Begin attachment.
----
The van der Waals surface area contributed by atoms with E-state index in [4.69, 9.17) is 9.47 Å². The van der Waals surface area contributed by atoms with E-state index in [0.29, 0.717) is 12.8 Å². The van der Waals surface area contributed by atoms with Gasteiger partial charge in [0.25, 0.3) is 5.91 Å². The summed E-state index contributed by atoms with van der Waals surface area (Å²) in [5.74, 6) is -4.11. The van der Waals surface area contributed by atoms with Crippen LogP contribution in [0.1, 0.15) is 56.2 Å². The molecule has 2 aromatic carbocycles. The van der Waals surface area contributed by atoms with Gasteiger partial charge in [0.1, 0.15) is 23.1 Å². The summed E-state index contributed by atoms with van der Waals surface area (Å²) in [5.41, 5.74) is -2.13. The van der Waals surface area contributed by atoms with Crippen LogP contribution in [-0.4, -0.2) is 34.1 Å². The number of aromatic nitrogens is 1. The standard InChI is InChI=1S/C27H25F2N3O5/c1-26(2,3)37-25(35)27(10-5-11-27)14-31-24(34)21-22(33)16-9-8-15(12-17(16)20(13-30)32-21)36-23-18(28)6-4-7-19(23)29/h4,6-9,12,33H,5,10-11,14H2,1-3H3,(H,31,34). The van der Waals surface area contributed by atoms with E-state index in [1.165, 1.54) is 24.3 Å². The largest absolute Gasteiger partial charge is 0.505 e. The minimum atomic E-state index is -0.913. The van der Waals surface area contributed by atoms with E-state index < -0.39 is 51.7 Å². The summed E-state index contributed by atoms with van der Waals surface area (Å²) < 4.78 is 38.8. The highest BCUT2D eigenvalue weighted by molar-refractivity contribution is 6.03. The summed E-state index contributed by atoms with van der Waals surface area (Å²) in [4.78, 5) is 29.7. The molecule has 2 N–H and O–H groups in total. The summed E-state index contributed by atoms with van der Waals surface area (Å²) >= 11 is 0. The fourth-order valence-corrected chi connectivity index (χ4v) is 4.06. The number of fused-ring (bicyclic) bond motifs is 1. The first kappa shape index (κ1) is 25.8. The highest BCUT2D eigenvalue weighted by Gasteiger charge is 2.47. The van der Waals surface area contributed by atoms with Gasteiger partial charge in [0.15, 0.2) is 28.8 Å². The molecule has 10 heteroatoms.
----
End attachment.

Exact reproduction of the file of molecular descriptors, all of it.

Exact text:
The van der Waals surface area contributed by atoms with E-state index in [4.69, 9.17) is 9.47 Å². The van der Waals surface area contributed by atoms with E-state index in [0.29, 0.717) is 12.8 Å². The van der Waals surface area contributed by atoms with Gasteiger partial charge in [0.25, 0.3) is 5.91 Å². The summed E-state index contributed by atoms with van der Waals surface area (Å²) in [5.74, 6) is -4.11. The van der Waals surface area contributed by atoms with Crippen LogP contribution in [0.1, 0.15) is 56.2 Å². The molecule has 2 aromatic carbocycles. The van der Waals surface area contributed by atoms with Gasteiger partial charge in [0.1, 0.15) is 23.1 Å². The summed E-state index contributed by atoms with van der Waals surface area (Å²) in [5.41, 5.74) is -2.13. The van der Waals surface area contributed by atoms with Crippen LogP contribution in [-0.4, -0.2) is 34.1 Å². The number of aromatic nitrogens is 1. The standard InChI is InChI=1S/C27H25F2N3O5/c1-26(2,3)37-25(35)27(10-5-11-27)14-31-24(34)21-22(33)16-9-8-15(12-17(16)20(13-30)32-21)36-23-18(28)6-4-7-19(23)29/h4,6-9,12,33H,5,10-11,14H2,1-3H3,(H,31,34). The van der Waals surface area contributed by atoms with E-state index in [1.165, 1.54) is 24.3 Å². The largest absolute Gasteiger partial charge is 0.505 e. The minimum atomic E-state index is -0.913. The van der Waals surface area contributed by atoms with E-state index < -0.39 is 51.7 Å². The summed E-state index contributed by atoms with van der Waals surface area (Å²) < 4.78 is 38.8. The highest BCUT2D eigenvalue weighted by molar-refractivity contribution is 6.03. The summed E-state index contributed by atoms with van der Waals surface area (Å²) in [4.78, 5) is 29.7. The molecule has 2 N–H and O–H groups in total. The summed E-state index contributed by atoms with van der Waals surface area (Å²) >= 11 is 0. The fourth-order valence-corrected chi connectivity index (χ4v) is 4.06. The number of fused-ring (bicyclic) bond motifs is 1. The first kappa shape index (κ1) is 25.8. The highest BCUT2D eigenvalue weighted by Gasteiger charge is 2.47. The van der Waals surface area contributed by atoms with Gasteiger partial charge in [0.15, 0.2) is 28.8 Å². The molecule has 10 heteroatoms.